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McLaughlin, Patrick I.1, Carlton E. Brett1 
(1) University of Cincinnati, Cincinnati, OH

ABSTRACT: Faunal Gradient Analysis of “Shoal” Carbonates: Uncovering the Role of Siliciclastic Sediment Starvation in Producing Widespread Skeletal Sediments

Carbonate facies models attribute many thick successions of carbonate sand to winnowing of sediments through wave agitation in high energy “shoals”. However, recent studies of ancient mixed carbonate-siliciclastic successions suggest that certain widespread skeletal limestones require an alternative explanation. Skeletal grains within these widespread limestones contain not only important taphonomic information (e.g. sorting, abrasion, and fragmentation), but also distinctive faunal assemblages that have been shown to be sensitive bathymetric indicators. For example faunal analysis of an Upper Ordovician skeletal grainstone succession (~7m) suggests that despite little apparent vertical change in lithofacies, the faunal assemblages vary substantially upward through the succession. Multivariate analysis of faunal census data from this grainstone interval suggests deepening upward. Indeed, many of the taxa in the census overlap with those found in the overlying shaly-nodular wackestone-packstone succession (~75m) that would be inferred to represent substantially deeper, quieter water based on sedimentology. However, faunal gradient analysis indicates similar paleobathymetry for portions of these two successions, suggesting that interpreting paleobathymetry of a sedimentary succession based simply on mud content may be misleading. We propose that, while winnowing certainly plays a part in the formation of skeletal grainstone-packstone successions, siliciclastic sediment starvation on the shelf is the primary control on the formation of certain, widespread subtidal skeletal limestones. Thereby, during sea level rise, skeletal sediment blankets may cover large portions of the shelf, and are not just restricted to high-energy “shoals”.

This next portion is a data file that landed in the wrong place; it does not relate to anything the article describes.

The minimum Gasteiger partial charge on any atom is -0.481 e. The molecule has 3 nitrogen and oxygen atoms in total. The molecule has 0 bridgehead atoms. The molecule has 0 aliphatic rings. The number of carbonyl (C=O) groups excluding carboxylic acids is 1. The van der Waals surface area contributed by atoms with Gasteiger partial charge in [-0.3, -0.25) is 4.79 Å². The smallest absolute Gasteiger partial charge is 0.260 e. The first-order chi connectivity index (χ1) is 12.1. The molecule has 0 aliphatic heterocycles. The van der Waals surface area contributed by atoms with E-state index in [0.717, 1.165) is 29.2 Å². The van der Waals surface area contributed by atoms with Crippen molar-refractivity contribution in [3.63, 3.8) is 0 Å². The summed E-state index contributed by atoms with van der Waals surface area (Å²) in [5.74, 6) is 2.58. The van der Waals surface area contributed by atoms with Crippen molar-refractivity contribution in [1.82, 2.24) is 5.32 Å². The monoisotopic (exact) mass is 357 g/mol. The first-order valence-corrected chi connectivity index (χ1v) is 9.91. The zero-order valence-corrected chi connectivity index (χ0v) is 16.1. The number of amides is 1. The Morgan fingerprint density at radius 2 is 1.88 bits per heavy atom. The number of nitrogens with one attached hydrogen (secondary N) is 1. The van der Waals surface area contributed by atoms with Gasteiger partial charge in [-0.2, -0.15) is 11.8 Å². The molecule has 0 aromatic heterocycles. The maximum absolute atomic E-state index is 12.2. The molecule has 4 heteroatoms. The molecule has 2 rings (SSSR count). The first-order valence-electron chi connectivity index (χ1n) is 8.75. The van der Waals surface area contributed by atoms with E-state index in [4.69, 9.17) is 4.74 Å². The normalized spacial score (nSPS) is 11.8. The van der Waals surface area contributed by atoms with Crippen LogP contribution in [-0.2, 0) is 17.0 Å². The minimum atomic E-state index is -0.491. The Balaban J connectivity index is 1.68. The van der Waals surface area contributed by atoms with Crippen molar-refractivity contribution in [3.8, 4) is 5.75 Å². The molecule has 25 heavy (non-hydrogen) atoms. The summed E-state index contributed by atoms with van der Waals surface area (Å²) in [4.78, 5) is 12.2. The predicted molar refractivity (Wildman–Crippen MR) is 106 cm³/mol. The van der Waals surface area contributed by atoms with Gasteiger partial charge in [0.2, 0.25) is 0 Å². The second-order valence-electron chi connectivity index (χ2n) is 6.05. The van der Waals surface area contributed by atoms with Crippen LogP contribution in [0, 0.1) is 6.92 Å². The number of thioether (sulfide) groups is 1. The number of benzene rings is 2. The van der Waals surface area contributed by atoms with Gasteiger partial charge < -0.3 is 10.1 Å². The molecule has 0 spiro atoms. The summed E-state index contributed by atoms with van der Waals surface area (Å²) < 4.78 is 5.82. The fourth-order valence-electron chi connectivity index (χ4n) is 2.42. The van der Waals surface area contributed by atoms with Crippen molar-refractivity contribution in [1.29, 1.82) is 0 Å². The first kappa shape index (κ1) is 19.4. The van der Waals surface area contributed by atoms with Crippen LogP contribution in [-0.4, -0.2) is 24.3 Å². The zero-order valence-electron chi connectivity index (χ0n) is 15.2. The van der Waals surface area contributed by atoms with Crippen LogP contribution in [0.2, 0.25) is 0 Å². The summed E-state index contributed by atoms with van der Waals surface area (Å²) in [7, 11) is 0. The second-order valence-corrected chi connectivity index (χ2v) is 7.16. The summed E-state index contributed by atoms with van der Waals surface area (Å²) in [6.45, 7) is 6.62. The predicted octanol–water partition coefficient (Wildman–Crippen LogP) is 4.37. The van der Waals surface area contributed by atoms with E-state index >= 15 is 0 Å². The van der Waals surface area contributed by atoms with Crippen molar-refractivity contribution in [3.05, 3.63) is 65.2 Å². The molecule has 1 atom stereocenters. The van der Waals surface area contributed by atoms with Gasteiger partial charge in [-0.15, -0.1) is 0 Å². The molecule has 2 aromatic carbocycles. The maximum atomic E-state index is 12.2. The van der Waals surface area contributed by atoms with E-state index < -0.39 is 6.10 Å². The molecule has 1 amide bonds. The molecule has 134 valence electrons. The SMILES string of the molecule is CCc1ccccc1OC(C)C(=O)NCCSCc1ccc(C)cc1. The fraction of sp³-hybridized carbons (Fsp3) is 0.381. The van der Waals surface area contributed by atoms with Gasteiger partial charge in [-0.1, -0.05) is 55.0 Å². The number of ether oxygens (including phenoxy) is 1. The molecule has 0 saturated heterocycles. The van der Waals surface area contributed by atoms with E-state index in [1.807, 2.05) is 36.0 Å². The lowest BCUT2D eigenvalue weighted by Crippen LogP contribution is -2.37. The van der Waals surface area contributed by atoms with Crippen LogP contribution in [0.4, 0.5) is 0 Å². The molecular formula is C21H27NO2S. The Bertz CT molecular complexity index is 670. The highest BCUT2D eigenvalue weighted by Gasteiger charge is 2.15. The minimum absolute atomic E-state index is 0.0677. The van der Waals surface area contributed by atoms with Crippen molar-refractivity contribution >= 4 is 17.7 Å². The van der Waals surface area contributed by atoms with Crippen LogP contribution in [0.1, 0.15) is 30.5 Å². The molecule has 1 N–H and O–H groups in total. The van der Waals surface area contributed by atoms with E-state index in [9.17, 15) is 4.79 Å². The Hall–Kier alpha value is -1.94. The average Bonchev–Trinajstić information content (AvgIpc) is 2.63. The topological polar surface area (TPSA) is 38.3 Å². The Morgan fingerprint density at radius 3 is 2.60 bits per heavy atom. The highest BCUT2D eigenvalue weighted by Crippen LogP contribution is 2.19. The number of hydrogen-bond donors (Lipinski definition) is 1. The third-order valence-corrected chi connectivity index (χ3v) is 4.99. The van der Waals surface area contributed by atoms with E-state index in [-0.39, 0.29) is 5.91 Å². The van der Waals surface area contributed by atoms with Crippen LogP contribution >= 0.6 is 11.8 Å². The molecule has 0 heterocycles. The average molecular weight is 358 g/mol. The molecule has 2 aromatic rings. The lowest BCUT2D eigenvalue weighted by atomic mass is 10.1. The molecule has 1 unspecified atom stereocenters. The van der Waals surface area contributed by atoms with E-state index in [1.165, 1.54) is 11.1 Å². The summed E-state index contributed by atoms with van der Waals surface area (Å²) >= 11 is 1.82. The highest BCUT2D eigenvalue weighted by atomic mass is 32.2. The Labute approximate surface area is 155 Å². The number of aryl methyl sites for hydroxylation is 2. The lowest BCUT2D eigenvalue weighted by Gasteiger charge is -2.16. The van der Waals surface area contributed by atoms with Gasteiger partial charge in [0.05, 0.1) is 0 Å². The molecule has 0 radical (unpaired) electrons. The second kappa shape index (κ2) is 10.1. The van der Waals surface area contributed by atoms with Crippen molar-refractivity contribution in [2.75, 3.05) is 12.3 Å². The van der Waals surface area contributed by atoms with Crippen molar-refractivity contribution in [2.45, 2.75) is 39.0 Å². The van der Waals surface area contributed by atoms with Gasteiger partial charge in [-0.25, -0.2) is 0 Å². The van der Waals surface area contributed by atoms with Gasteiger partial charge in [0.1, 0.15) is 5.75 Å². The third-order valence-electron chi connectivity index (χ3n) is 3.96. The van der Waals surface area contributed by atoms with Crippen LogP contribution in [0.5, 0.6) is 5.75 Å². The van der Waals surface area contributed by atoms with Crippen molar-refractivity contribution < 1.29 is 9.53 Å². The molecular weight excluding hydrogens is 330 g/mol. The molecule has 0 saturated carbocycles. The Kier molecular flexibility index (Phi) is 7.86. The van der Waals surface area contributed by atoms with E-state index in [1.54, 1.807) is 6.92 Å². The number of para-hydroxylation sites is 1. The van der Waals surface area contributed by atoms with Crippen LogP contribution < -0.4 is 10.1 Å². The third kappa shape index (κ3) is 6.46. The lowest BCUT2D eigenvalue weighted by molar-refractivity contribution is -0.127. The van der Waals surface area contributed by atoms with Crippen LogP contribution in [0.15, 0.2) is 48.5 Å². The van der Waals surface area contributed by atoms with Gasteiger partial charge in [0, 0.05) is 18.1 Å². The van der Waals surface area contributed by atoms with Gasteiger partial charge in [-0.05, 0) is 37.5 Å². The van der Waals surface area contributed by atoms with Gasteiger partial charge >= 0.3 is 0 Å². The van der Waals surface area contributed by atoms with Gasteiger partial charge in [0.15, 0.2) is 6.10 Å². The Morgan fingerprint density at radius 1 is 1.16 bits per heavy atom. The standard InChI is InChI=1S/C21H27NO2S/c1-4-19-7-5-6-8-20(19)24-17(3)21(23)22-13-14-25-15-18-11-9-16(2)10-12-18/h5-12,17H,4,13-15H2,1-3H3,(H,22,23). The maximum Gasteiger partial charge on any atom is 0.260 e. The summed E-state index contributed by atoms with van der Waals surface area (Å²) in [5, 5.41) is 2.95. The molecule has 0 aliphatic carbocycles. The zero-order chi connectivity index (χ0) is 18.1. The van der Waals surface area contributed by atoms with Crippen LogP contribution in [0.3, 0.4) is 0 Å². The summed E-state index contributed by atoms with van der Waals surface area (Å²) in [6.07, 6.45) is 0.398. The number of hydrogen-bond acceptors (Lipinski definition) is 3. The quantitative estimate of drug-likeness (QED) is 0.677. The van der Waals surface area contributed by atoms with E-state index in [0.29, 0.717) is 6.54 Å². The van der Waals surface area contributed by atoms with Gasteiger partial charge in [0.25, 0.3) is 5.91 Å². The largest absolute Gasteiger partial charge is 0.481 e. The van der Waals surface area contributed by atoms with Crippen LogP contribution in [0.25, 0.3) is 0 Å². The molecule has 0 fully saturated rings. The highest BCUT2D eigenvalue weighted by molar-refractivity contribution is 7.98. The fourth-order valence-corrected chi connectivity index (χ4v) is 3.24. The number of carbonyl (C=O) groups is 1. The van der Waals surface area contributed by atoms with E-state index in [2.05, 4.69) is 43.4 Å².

AAPG Search and Discovery Article #90026©2004 AAPG Annual Meeting, Dallas, Texas, April 18-21, 2004.